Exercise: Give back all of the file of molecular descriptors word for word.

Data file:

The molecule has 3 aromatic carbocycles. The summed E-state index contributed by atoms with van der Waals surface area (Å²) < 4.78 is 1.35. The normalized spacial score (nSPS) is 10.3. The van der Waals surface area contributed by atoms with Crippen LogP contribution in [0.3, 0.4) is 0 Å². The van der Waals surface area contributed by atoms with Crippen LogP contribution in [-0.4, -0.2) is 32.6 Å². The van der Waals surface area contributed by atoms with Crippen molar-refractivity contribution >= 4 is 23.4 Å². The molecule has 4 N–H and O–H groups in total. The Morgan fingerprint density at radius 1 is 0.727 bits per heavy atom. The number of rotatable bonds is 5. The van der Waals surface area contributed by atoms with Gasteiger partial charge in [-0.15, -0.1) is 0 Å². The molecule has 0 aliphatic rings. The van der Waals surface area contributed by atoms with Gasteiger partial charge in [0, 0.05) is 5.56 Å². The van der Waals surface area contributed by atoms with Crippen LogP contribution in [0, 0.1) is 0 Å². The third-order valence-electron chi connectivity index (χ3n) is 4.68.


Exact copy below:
The molecule has 3 aromatic carbocycles. The summed E-state index contributed by atoms with van der Waals surface area (Å²) < 4.78 is 1.35. The normalized spacial score (nSPS) is 10.3. The van der Waals surface area contributed by atoms with Crippen LogP contribution in [0.3, 0.4) is 0 Å². The van der Waals surface area contributed by atoms with Crippen LogP contribution in [-0.4, -0.2) is 32.6 Å². The van der Waals surface area contributed by atoms with Crippen molar-refractivity contribution >= 4 is 23.4 Å². The molecule has 4 N–H and O–H groups in total. The Morgan fingerprint density at radius 1 is 0.727 bits per heavy atom. The number of rotatable bonds is 5. The van der Waals surface area contributed by atoms with Gasteiger partial charge in [-0.15, -0.1) is 0 Å². The molecule has 0 aliphatic rings. The van der Waals surface area contributed by atoms with Gasteiger partial charge in [0, 0.05) is 5.56 Å². The van der Waals surface area contributed by atoms with Crippen LogP contribution in [0, 0.1) is 0 Å². The third-order valence-electron chi connectivity index (χ3n) is 4.68.